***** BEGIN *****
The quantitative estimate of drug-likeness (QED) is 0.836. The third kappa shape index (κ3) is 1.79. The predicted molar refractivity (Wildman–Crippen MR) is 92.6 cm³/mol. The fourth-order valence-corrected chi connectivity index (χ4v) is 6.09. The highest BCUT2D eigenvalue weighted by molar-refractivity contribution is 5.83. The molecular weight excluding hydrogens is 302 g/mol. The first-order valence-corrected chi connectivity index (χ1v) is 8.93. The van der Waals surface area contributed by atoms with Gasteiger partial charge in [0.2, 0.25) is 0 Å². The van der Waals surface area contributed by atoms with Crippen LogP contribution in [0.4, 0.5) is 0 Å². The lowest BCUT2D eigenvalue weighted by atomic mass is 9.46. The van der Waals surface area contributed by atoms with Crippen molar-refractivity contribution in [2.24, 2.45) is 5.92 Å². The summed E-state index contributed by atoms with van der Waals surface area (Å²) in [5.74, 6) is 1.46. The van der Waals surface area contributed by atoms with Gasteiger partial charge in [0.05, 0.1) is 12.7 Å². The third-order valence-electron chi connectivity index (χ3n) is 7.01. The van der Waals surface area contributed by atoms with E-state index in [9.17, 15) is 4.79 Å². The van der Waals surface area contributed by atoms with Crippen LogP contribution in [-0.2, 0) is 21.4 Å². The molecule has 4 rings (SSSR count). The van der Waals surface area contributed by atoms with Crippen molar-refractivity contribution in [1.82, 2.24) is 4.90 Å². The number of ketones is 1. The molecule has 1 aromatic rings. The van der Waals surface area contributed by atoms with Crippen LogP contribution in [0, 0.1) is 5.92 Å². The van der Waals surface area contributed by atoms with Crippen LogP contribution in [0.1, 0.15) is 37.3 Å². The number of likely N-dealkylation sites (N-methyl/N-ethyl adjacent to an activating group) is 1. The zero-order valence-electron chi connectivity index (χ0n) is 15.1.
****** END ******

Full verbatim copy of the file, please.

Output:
The quantitative estimate of drug-likeness (QED) is 0.836. The third kappa shape index (κ3) is 1.79. The predicted molar refractivity (Wildman–Crippen MR) is 92.6 cm³/mol. The fourth-order valence-corrected chi connectivity index (χ4v) is 6.09. The highest BCUT2D eigenvalue weighted by molar-refractivity contribution is 5.83. The molecular weight excluding hydrogens is 302 g/mol. The first-order valence-corrected chi connectivity index (χ1v) is 8.93. The van der Waals surface area contributed by atoms with Gasteiger partial charge in [0.2, 0.25) is 0 Å². The van der Waals surface area contributed by atoms with Crippen LogP contribution in [0.4, 0.5) is 0 Å². The lowest BCUT2D eigenvalue weighted by atomic mass is 9.46. The van der Waals surface area contributed by atoms with Crippen molar-refractivity contribution in [2.24, 2.45) is 5.92 Å². The summed E-state index contributed by atoms with van der Waals surface area (Å²) in [5.74, 6) is 1.46. The van der Waals surface area contributed by atoms with Gasteiger partial charge in [0.05, 0.1) is 12.7 Å². The third-order valence-electron chi connectivity index (χ3n) is 7.01. The van der Waals surface area contributed by atoms with E-state index in [9.17, 15) is 4.79 Å². The van der Waals surface area contributed by atoms with Crippen LogP contribution in [-0.2, 0) is 21.4 Å². The molecule has 4 rings (SSSR count). The van der Waals surface area contributed by atoms with Crippen molar-refractivity contribution in [1.82, 2.24) is 4.90 Å². The number of ketones is 1. The molecule has 1 aromatic rings. The van der Waals surface area contributed by atoms with Crippen LogP contribution in [0, 0.1) is 5.92 Å². The van der Waals surface area contributed by atoms with Crippen LogP contribution in [0.1, 0.15) is 37.3 Å². The number of likely N-dealkylation sites (N-methyl/N-ethyl adjacent to an activating group) is 1. The zero-order valence-electron chi connectivity index (χ0n) is 15.1.